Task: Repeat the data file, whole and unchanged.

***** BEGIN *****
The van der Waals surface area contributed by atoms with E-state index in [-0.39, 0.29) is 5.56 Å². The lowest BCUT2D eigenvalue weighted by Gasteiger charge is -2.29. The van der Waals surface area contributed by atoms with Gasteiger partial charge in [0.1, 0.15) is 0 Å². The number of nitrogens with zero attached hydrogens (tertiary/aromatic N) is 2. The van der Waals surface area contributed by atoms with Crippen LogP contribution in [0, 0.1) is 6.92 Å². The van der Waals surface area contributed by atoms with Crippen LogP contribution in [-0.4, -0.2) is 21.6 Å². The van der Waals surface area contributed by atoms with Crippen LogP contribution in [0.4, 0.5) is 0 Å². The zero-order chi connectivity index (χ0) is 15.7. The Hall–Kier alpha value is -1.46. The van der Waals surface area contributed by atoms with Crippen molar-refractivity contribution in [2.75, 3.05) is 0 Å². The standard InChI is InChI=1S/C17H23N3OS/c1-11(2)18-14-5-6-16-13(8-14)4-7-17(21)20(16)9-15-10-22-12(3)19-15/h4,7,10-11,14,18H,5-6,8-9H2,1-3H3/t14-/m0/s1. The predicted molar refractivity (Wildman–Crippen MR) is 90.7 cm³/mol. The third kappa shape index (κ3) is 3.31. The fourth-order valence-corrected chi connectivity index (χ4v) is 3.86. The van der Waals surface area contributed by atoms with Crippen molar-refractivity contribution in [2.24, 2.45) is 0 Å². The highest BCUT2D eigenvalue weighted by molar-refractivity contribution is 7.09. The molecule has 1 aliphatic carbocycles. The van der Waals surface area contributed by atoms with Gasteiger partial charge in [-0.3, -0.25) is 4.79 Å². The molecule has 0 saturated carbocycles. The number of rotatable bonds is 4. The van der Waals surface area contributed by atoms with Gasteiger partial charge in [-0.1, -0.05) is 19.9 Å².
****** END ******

The van der Waals surface area contributed by atoms with E-state index in [-0.39, 0.29) is 5.56 Å². The lowest BCUT2D eigenvalue weighted by Gasteiger charge is -2.29. The van der Waals surface area contributed by atoms with Gasteiger partial charge in [0.1, 0.15) is 0 Å². The number of nitrogens with zero attached hydrogens (tertiary/aromatic N) is 2. The van der Waals surface area contributed by atoms with Crippen LogP contribution in [0, 0.1) is 6.92 Å². The van der Waals surface area contributed by atoms with Crippen LogP contribution in [-0.4, -0.2) is 21.6 Å². The van der Waals surface area contributed by atoms with Crippen LogP contribution in [0.4, 0.5) is 0 Å². The zero-order chi connectivity index (χ0) is 15.7. The Hall–Kier alpha value is -1.46. The van der Waals surface area contributed by atoms with Crippen molar-refractivity contribution in [2.75, 3.05) is 0 Å². The standard InChI is InChI=1S/C17H23N3OS/c1-11(2)18-14-5-6-16-13(8-14)4-7-17(21)20(16)9-15-10-22-12(3)19-15/h4,7,10-11,14,18H,5-6,8-9H2,1-3H3/t14-/m0/s1. The predicted molar refractivity (Wildman–Crippen MR) is 90.7 cm³/mol. The third kappa shape index (κ3) is 3.31. The fourth-order valence-corrected chi connectivity index (χ4v) is 3.86. The van der Waals surface area contributed by atoms with Crippen molar-refractivity contribution in [2.24, 2.45) is 0 Å². The highest BCUT2D eigenvalue weighted by molar-refractivity contribution is 7.09. The molecule has 1 aliphatic carbocycles. The van der Waals surface area contributed by atoms with Gasteiger partial charge in [-0.3, -0.25) is 4.79 Å². The molecule has 0 saturated carbocycles. The number of rotatable bonds is 4. The van der Waals surface area contributed by atoms with Gasteiger partial charge in [-0.1, -0.05) is 19.9 Å².